Washington Mutual Inc's effort to exit bankruptcy encountered a setback on Thursday when the judge in the case ordered the company to talk further with shareholders about their requests for documents.
The bank holding company had sought approval of its disclosure statement, which must be cleared by a bankruptcy court before it can be sent to those voting on the reorganization.
Bankruptcy Judge Mary Walrath declined to hear arguments on the hundreds of objections to the disclosure statement. Instead, she ordered lawyers for the company to discuss requests for information by attorneys for shareholders and bondholders and report back on June 17. She also postponed discussions of the disclosure statement until that time.
Shareholders want to investigate the collapse of Washington Mutual Bank in 2008, the biggest bank failure in U.S. history and the event that pushed the holding company into bankruptcy.
They also want to know more about a settlement of lawsuits among JPMorgan Chase & Co , Washington Mutual Inc and the Federal Deposit Insurance Corp that is central to the bank holding company's reorganization plan.
That settlement divides disputed assets and provides about $7 billion to distribute among creditors. Shareholders would receive nothing.
Shareholders want information on what legal claims are resolved by the settlement, how those claims were valued and if those valuations are fair. They have said they think the company's assets, including its legal claims, could be worth $20 billion.
Shareholders attorney Justin Nelson, of the firm Susman Godfrey, said Washington Mutual and others had turned over very little information, despite an order by Walrath for the company to turn over what it used to value the settlement.
Nelson held up a heavily redacted 238-page document from the FDIC, which he said was the only document the government agency turned over. It reads like a classified version of the Kennedy assassination.
Judge Walrath did not hide her frustration with attorneys for Washington Mutual, who defended their refusal to provide documents to shareholders.
Why should I not appoint an examiner which I will direct you will give everything? asked Walrath.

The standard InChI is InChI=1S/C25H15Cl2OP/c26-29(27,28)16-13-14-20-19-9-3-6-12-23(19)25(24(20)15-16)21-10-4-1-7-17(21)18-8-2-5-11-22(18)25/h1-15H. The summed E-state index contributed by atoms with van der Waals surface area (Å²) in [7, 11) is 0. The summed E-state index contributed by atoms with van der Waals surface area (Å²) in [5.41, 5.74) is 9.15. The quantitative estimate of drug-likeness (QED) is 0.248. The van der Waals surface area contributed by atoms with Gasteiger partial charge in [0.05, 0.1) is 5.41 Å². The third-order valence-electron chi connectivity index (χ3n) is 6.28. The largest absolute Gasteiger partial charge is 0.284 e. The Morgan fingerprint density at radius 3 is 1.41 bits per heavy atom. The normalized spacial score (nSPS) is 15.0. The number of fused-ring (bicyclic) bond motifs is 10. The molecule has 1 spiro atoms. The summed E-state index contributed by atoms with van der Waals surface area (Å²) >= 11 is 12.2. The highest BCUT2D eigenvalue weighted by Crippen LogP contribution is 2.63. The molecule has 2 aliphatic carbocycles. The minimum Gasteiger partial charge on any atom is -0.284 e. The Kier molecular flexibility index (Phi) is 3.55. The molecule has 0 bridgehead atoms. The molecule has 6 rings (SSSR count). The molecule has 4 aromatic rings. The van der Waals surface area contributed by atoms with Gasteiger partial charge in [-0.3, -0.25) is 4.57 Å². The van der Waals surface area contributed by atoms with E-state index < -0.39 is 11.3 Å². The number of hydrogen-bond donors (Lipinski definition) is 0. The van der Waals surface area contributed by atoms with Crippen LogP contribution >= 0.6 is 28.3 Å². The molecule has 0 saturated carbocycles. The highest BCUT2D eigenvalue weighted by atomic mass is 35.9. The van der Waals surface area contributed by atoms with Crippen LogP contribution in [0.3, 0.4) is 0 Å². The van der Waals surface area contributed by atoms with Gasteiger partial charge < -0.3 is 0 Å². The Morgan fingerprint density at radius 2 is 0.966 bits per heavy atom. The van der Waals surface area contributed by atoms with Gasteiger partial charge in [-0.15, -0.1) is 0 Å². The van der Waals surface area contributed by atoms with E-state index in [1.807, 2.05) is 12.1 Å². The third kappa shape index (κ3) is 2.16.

The company had arrived in court with a request to establish a discovery process that shareholders criticized as unfair and a constraint on their ability to obtain documents and question witnesses.
The U.S. trustee, a government officer who oversees bankruptcy cases, said he supported the appointment of an examiner to try to head off miring the process in protracted litigation.
The issue is not likely to go away. Shareholders attorney Nelson seized on the judge's comments and said he would submit a new request for the court to appoint an examiner.
In addition, shareholders have appealed Walrath's rejection of their earlier request for an examiner. On Thursday, Walrath allowed their appeal to go directly to the Court of Appeals for the Third Circuit, bypassing District Court.
Part of the reason for sending the appeal to the highest court short of the Supreme Court was to provide guidance on applying law regarding examiners, Walrath said. She also indicated she is unlikely to begin a confirmation hearing until the examiner is a settled matter.
That further muddies the timing for confirming the company's reorganization.
The company just last week pushed back its proposed start of confirmation hearings to August 2-4 from mid-July. Walrath asked the parties to discuss that timing as part of their talks on discovery, indicating it could slip later into the year.
Shares of Washington Mutual closed up 5 percent at 12.5 cents in pink sheet trading.
The case is In re Washington Mutual Inc, U.S. Bankruptcy Court, District of Delaware (Wilmington), No. 08-12229.
(Reporting by Tom Hals; Editing by Maureen Bavdek, Steve Orlofsky and Bernard Orr)